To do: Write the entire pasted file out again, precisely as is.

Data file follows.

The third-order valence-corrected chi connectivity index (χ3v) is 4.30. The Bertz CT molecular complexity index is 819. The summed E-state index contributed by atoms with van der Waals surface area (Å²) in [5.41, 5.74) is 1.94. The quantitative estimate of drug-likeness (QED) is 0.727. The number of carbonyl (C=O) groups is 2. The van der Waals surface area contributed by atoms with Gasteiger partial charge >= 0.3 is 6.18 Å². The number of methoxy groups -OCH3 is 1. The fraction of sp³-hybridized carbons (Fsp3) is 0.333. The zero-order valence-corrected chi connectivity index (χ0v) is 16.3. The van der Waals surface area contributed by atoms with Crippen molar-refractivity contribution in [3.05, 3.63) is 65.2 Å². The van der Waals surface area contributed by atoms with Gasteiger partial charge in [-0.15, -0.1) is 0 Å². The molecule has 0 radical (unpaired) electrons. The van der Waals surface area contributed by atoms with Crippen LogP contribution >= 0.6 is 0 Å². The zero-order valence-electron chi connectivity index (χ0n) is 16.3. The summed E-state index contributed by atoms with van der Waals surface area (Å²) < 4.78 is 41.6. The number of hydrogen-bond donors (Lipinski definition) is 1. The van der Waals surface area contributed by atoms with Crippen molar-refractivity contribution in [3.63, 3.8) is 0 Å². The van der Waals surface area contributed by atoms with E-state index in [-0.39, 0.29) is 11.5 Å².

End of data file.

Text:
The third-order valence-corrected chi connectivity index (χ3v) is 4.30. The Bertz CT molecular complexity index is 819. The summed E-state index contributed by atoms with van der Waals surface area (Å²) in [5.41, 5.74) is 1.94. The quantitative estimate of drug-likeness (QED) is 0.727. The number of carbonyl (C=O) groups is 2. The van der Waals surface area contributed by atoms with Gasteiger partial charge >= 0.3 is 6.18 Å². The number of methoxy groups -OCH3 is 1. The fraction of sp³-hybridized carbons (Fsp3) is 0.333. The zero-order valence-corrected chi connectivity index (χ0v) is 16.3. The van der Waals surface area contributed by atoms with Crippen molar-refractivity contribution in [3.05, 3.63) is 65.2 Å². The van der Waals surface area contributed by atoms with Gasteiger partial charge in [-0.15, -0.1) is 0 Å². The molecule has 0 radical (unpaired) electrons. The van der Waals surface area contributed by atoms with Crippen LogP contribution >= 0.6 is 0 Å². The zero-order valence-electron chi connectivity index (χ0n) is 16.3. The summed E-state index contributed by atoms with van der Waals surface area (Å²) < 4.78 is 41.6. The number of hydrogen-bond donors (Lipinski definition) is 1. The van der Waals surface area contributed by atoms with Crippen molar-refractivity contribution in [3.63, 3.8) is 0 Å². The van der Waals surface area contributed by atoms with E-state index in [-0.39, 0.29) is 11.5 Å².